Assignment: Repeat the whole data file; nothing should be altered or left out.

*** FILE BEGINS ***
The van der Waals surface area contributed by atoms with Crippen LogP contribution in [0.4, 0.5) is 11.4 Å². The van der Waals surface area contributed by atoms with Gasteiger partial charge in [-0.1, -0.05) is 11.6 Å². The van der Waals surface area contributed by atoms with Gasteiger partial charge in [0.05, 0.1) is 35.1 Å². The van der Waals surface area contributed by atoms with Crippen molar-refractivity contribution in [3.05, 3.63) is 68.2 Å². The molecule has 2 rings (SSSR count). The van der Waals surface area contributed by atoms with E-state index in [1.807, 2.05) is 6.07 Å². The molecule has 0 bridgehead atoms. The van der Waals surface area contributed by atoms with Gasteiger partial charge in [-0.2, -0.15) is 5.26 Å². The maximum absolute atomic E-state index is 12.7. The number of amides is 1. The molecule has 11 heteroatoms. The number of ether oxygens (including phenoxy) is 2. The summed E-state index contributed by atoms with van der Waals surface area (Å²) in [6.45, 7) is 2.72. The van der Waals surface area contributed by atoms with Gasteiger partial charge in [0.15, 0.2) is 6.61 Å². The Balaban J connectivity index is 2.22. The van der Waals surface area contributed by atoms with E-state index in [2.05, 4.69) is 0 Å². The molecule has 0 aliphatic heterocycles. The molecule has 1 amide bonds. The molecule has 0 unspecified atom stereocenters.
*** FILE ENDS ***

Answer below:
The van der Waals surface area contributed by atoms with Crippen LogP contribution in [0.4, 0.5) is 11.4 Å². The van der Waals surface area contributed by atoms with Gasteiger partial charge in [-0.1, -0.05) is 11.6 Å². The van der Waals surface area contributed by atoms with Gasteiger partial charge in [0.05, 0.1) is 35.1 Å². The van der Waals surface area contributed by atoms with Crippen molar-refractivity contribution in [3.05, 3.63) is 68.2 Å². The molecule has 2 rings (SSSR count). The van der Waals surface area contributed by atoms with E-state index in [1.807, 2.05) is 6.07 Å². The molecule has 0 bridgehead atoms. The van der Waals surface area contributed by atoms with Gasteiger partial charge in [-0.2, -0.15) is 5.26 Å². The maximum absolute atomic E-state index is 12.7. The number of amides is 1. The molecule has 11 heteroatoms. The number of ether oxygens (including phenoxy) is 2. The summed E-state index contributed by atoms with van der Waals surface area (Å²) in [6.45, 7) is 2.72. The van der Waals surface area contributed by atoms with Gasteiger partial charge in [0.15, 0.2) is 6.61 Å². The Balaban J connectivity index is 2.22. The van der Waals surface area contributed by atoms with E-state index in [2.05, 4.69) is 0 Å². The molecule has 0 aliphatic heterocycles. The molecule has 1 amide bonds. The molecule has 0 unspecified atom stereocenters.